Steph Curry describes the fulfilled promise of graduating from Davidson College
Steph Curry is not one to break promises.
The Warriors legend proved it to be true when he scored his wish in 2009 that a troubled Golden State team would “understand this thing.”
Fast forward nearly 13 years and three NBA championships later, and it’s clear that when Curry says something, he means it.
So when the two-time NBA MVP decided to give up his final semester at Davidson College to prepare for the 2009 NBA Draft, he promised his mother Sonya and coach Bob McKillop that he would one day complete his studies and, just like his tweet, has officially delivered on the guarantee more than a decade later.
“It’s a long time coming, obviously,” Curry told reporters on Monday, speaking for the first time since earning his bachelor of arts degree in sociology from Davidson on Sunday. “Since I left campus, it was a goal to finish. Equally obviously a sense of accomplishment, but a promise I made to my mom and coach McKillop when I left after my junior year, so that’s pretty special.
Curry re-enrolled at Davidson this spring and finished school amid a grueling NBA season that saw him return from an ankle injury just in time for the playoffs.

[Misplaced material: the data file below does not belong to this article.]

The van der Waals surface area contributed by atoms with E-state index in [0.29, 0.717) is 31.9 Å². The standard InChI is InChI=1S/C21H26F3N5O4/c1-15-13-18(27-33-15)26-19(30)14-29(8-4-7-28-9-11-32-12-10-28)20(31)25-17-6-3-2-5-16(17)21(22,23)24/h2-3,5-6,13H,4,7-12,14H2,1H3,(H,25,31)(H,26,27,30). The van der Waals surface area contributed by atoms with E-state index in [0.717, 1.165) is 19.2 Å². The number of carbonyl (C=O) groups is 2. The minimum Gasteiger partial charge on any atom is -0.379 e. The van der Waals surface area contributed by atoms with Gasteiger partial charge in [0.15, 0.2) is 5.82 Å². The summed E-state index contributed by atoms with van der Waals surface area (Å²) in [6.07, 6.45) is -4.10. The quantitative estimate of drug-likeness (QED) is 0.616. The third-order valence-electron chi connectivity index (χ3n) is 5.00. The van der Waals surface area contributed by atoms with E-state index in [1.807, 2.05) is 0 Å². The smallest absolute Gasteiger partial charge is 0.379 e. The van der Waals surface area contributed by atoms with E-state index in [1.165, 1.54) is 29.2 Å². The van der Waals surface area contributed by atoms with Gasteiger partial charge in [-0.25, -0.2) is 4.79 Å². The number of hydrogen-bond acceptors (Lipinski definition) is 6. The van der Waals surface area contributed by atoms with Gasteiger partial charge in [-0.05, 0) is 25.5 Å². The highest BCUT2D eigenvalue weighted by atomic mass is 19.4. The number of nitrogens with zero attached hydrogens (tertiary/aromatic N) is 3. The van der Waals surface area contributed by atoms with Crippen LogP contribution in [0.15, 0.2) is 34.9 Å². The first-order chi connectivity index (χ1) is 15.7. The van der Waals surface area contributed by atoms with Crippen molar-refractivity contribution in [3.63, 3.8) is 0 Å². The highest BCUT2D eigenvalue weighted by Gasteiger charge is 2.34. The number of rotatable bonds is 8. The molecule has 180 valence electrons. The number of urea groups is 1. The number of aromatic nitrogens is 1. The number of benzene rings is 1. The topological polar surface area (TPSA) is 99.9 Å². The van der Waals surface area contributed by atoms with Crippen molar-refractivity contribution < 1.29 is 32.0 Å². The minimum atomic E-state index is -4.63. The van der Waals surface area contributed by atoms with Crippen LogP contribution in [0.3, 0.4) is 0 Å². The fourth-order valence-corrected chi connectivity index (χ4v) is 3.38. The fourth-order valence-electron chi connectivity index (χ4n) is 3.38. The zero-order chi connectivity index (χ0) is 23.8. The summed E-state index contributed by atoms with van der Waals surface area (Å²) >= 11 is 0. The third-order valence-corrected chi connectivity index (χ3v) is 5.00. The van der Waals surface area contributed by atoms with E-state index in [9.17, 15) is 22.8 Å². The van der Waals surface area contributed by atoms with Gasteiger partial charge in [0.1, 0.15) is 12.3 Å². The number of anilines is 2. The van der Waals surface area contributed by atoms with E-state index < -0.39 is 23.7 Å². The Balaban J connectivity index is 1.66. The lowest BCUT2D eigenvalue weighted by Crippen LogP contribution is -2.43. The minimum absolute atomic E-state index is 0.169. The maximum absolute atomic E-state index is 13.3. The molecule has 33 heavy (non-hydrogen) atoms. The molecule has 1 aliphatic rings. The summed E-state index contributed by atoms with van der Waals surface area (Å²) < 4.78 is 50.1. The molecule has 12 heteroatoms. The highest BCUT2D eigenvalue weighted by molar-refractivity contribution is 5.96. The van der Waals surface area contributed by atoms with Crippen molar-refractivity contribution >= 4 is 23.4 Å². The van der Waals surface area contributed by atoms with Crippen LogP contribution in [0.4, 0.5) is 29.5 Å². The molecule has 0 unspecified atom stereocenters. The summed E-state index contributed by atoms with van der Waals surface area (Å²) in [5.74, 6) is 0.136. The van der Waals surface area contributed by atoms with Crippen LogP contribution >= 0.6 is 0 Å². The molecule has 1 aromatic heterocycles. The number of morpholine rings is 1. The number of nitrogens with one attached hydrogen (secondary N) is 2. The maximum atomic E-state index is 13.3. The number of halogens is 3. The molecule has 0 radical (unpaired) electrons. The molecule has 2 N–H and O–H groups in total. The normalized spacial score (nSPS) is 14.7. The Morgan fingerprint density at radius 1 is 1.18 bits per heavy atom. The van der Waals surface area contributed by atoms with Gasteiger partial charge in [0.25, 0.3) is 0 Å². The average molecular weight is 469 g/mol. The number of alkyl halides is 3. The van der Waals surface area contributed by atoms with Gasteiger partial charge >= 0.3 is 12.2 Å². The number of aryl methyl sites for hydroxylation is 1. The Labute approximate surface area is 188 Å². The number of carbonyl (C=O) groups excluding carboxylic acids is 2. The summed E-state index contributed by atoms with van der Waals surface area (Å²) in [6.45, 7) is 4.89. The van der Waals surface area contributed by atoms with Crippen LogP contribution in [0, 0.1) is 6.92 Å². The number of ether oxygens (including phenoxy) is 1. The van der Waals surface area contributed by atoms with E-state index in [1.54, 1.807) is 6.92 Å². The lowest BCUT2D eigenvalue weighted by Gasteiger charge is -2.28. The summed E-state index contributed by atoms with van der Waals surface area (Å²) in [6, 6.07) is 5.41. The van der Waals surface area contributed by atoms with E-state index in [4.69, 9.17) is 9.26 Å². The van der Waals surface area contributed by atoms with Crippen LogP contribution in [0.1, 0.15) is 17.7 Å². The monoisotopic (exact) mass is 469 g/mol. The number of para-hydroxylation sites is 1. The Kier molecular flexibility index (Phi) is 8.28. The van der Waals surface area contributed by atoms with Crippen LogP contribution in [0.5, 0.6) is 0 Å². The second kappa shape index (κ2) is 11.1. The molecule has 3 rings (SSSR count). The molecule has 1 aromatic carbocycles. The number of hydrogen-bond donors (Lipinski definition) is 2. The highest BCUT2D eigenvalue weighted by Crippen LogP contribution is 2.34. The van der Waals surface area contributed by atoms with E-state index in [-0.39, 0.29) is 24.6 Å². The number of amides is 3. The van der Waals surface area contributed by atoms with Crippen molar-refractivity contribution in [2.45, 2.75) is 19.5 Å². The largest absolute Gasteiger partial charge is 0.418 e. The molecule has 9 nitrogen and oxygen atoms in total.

That’s right — between practices, games and press conferences while leading Golden State to its sixth Western Conference Finals appearance in eight seasons, Curry was hitting the books to deliver on another promise.
He couldn’t attend the graduation ceremony in person, but must have laughed at the Steph Curry Fathead displayed at the start in his honor and included in photos that will be remembered for years to come.
“Coach throws a party at his house across from campus every year for all the senior grads, and they got a class photo this year and them holding the picture of me in front,” Curry said. “I didn’t get to experience that in 2010, so that was cool.”
And what better way to earn a degree all these years later than by writing her thesis on a subject close to her heart: advancing gender equity through sport.
Following Kobe Bryant’s passing in 2020, Curry took over as WNBA champion and has grown close to fellow Bay Area star Sabrina Ionescu as she works to develop the women’s game.
As the father of two young daughters who share his love for basketball, it’s no wonder Curry was able to develop such an important subject on his way to graduation.
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“I have to analyze some of the things I’ve done since leaving school and apply a sociological lens to it, and understand how many people are promoting gender equity through their voice, their platform, their financial investments and their time,” Curry said Monday.
With the added distinction of a college degree now under his belt, Curry is certain to continue promoting gender equity through sport as he fulfills an unspoken promise to his children.
Plus, a college-educated guard on the court can’t hurt as the Warriors prepare for the Western Conference Finals against the Dallas Mavericks at Chase Center on Wednesday.
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